Making an app before you have a plan is like putting the cart before the horse. First you need to figure out what’s. Who would want to use your app? How large is this audience? Scope out a good niche to insert yourself into. App models that rely heavily on a large user base are unsuccessful without intensive advertising. Models that rely on smaller audiences or personal use tend to do better with small audiences. When thinking up an app, consider your opposition. Who are your competitors? What can you do better than them? Finally see what’s in demand. Google Trends can be a useful tool in your marketing research.
You have to start somewhere. Sketching your idea down will help you gain a more solid vision of what you want to create and how to create it. Looking at a sketched out version of your interface will also allow you to see your app as a user would. This is also a good opportunity to polish your idea. Remember, the first draft should never be the last draft. As a user, ask yourself: How would you want the interface to look? What features are most important to you? Why should you use this app? Once you have these questions answered, go back and redesign once more. Rinse and repeat until you’re confident in your design.
A mockup consists of several pages of the app, with a focus on the features and how they can be implemented. The mockup should include all pages of the app, from the home page to each individual element. Consider how each element will be interacted with. What will happen when you press this button or click on this menu?
Your app will almost certainly have graphics within it, whether it be icons, logos, or even the UI itself. For this section, you might want to outsource the work. Upwork is a good resource for finding talent to design your elements and make your UI adequately pleasing. The appearance of your app could make or break it, so consider this part carefully and ensure that your users will enjoy looking at your app as much as they like using it.
You can have the greatest app in the world, but that won’t matter at all if no one can find it. Having an app on IOS is like having a drop in the bucket, you won’t gain serious traction. Having a good web page can go a long way. With a location to direct people to, they can sign up for a newsletter, give feedback, and learn more about your app. The web page should be set up and you should be gaining traction before your app has even launched.
There’s many languages for coding your app. Swift is popular for IOS while Ruby can be good for Android development. If you’re working on your app alone, this can be the most challenging part. Experience is the best teacher, and the more comfortable you get with coding in a particular language the better you will get. If you have little experience and want high-end results or if you simply want to outsource the coding, Upwork again is a good tool to use for app development.
For uploading an app to the App Store, you’ll need to register for an Apple Developers Account. Here the process is straightforward, prepare your app’s title and meta data with App Store Connect, upload your app, and Apple will review your app. Timelines and guidelines are provided on Apple’s review guidelines. With this, your app will be live and people will be free to download it. This is only the beginning of your work though, no app should be left stagnant. Once your app is uploaded you can get to work on maintenance and promotion.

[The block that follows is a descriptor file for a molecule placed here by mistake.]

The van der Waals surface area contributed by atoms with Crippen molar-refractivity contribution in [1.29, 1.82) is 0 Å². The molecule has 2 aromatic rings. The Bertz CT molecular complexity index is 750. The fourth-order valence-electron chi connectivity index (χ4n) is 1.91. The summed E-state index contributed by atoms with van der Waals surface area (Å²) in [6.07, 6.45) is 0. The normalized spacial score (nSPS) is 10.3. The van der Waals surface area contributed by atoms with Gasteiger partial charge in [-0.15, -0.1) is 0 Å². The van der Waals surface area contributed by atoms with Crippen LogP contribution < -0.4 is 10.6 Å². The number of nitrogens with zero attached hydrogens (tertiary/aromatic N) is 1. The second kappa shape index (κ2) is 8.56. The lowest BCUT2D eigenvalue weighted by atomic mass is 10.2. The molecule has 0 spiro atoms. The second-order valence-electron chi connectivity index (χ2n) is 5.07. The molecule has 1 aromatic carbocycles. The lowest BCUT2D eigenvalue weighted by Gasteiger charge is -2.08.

A stagnant app is a dead app. To maintain your app, you should provide frequent updates and polishing. Having frequent updates not only looks good for any prospective users, but it also helps keep your current users happy. Getting feedback for this step is incredibly important, monitor reviews for your app frequently and consider improvements that could be made. Your reviews is also a good place to find out about any bugs you might have missed. In addition to polishing your app, you should also be adding features and considering new ways to use your app. This step is often the most time consuming, but apps are a long-term and changing process.
In tech-minded circles, there’s a tendency to overlook marketing of a product. While an app could be an excellent execution of it’s function, a well-marketed competitor will win over downloads nine times out of ten. Ask yourself what problem your app solves, who needs this problem solved, and how you can find them. Find your niche and make them aware of your product whether that be through ads, social media, or in-person interaction. Marketing your product is the only way to get your app into phones.
Creating multiple apps can be a surprisingly effective way of improving your other app’s success. If you’re making an advertising revenue generating mobile game, having multiple mobile games can greatly improve your total downloads. If one of your games catches on, advertising to your other games or your development company can make users aware of your other apps. In addition to this, your apps will come up in relation to each other on the App Store.